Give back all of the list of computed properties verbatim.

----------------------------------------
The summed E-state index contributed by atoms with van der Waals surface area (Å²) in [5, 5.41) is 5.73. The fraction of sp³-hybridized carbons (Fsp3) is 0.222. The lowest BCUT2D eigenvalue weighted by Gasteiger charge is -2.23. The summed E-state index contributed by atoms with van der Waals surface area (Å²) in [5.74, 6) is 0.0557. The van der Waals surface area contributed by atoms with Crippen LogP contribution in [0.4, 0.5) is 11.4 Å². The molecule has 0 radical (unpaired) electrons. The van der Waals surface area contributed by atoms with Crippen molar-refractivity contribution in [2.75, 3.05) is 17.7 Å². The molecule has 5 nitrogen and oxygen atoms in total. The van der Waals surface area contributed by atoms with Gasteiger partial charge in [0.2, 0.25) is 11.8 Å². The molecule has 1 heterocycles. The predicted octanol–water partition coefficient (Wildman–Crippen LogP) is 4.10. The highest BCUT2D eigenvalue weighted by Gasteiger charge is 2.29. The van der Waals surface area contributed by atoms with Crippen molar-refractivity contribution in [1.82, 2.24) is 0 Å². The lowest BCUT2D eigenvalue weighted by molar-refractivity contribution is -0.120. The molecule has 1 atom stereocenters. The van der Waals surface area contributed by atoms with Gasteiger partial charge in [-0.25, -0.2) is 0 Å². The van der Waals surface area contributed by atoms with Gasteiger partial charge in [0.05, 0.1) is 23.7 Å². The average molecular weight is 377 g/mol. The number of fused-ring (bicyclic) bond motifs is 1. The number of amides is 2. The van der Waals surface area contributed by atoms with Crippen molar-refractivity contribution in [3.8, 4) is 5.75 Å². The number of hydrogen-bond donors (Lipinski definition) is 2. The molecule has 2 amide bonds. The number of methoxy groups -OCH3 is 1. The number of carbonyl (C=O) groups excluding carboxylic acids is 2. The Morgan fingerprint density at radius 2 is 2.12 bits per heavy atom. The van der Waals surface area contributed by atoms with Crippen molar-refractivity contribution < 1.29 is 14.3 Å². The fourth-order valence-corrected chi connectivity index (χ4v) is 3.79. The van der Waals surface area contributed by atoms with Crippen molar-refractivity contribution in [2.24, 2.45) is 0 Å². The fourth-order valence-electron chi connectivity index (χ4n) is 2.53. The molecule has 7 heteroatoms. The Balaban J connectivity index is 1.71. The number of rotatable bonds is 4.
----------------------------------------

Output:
The summed E-state index contributed by atoms with van der Waals surface area (Å²) in [5, 5.41) is 5.73. The fraction of sp³-hybridized carbons (Fsp3) is 0.222. The lowest BCUT2D eigenvalue weighted by Gasteiger charge is -2.23. The summed E-state index contributed by atoms with van der Waals surface area (Å²) in [5.74, 6) is 0.0557. The van der Waals surface area contributed by atoms with Crippen LogP contribution in [0.4, 0.5) is 11.4 Å². The molecule has 0 radical (unpaired) electrons. The van der Waals surface area contributed by atoms with Crippen molar-refractivity contribution in [2.75, 3.05) is 17.7 Å². The molecule has 5 nitrogen and oxygen atoms in total. The van der Waals surface area contributed by atoms with Gasteiger partial charge in [0.2, 0.25) is 11.8 Å². The molecule has 1 heterocycles. The predicted octanol–water partition coefficient (Wildman–Crippen LogP) is 4.10. The highest BCUT2D eigenvalue weighted by Gasteiger charge is 2.29. The van der Waals surface area contributed by atoms with Crippen molar-refractivity contribution in [1.82, 2.24) is 0 Å². The lowest BCUT2D eigenvalue weighted by molar-refractivity contribution is -0.120. The molecule has 1 atom stereocenters. The van der Waals surface area contributed by atoms with Gasteiger partial charge in [-0.25, -0.2) is 0 Å². The van der Waals surface area contributed by atoms with Gasteiger partial charge in [0.05, 0.1) is 23.7 Å². The average molecular weight is 377 g/mol. The number of fused-ring (bicyclic) bond motifs is 1. The number of amides is 2. The van der Waals surface area contributed by atoms with Crippen molar-refractivity contribution in [3.8, 4) is 5.75 Å². The number of hydrogen-bond donors (Lipinski definition) is 2. The molecule has 2 amide bonds. The number of methoxy groups -OCH3 is 1. The number of carbonyl (C=O) groups excluding carboxylic acids is 2. The Morgan fingerprint density at radius 2 is 2.12 bits per heavy atom. The van der Waals surface area contributed by atoms with Crippen molar-refractivity contribution < 1.29 is 14.3 Å². The fourth-order valence-corrected chi connectivity index (χ4v) is 3.79. The van der Waals surface area contributed by atoms with Crippen molar-refractivity contribution in [2.24, 2.45) is 0 Å². The fourth-order valence-electron chi connectivity index (χ4n) is 2.53. The molecule has 7 heteroatoms. The Balaban J connectivity index is 1.71. The number of rotatable bonds is 4.